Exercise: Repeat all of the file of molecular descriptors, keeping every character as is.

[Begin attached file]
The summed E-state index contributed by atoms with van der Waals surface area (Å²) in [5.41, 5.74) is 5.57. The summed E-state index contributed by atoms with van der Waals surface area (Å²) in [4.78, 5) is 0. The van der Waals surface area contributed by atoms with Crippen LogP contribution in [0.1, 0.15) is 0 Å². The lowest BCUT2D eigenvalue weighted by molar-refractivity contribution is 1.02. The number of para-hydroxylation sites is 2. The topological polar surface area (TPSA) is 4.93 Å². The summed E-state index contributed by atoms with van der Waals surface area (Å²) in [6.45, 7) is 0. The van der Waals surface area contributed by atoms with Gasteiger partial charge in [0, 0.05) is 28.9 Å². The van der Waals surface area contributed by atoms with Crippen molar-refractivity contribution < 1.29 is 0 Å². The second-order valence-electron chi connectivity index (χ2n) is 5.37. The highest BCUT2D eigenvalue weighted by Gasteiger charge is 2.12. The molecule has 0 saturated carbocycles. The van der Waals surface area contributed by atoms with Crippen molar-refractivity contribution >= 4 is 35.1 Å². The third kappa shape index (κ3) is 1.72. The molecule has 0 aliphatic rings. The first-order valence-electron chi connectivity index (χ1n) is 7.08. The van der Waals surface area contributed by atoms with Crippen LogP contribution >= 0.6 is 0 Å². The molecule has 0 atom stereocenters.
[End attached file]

The summed E-state index contributed by atoms with van der Waals surface area (Å²) in [5.41, 5.74) is 5.57. The summed E-state index contributed by atoms with van der Waals surface area (Å²) in [4.78, 5) is 0. The van der Waals surface area contributed by atoms with Crippen LogP contribution in [0.1, 0.15) is 0 Å². The lowest BCUT2D eigenvalue weighted by molar-refractivity contribution is 1.02. The number of para-hydroxylation sites is 2. The topological polar surface area (TPSA) is 4.93 Å². The summed E-state index contributed by atoms with van der Waals surface area (Å²) in [6.45, 7) is 0. The van der Waals surface area contributed by atoms with Gasteiger partial charge in [0, 0.05) is 28.9 Å². The van der Waals surface area contributed by atoms with Crippen molar-refractivity contribution < 1.29 is 0 Å². The second-order valence-electron chi connectivity index (χ2n) is 5.37. The highest BCUT2D eigenvalue weighted by Gasteiger charge is 2.12. The molecule has 0 saturated carbocycles. The van der Waals surface area contributed by atoms with Crippen molar-refractivity contribution >= 4 is 35.1 Å². The third kappa shape index (κ3) is 1.72. The molecule has 0 aliphatic rings. The first-order valence-electron chi connectivity index (χ1n) is 7.08. The van der Waals surface area contributed by atoms with Crippen LogP contribution >= 0.6 is 0 Å². The molecule has 0 atom stereocenters.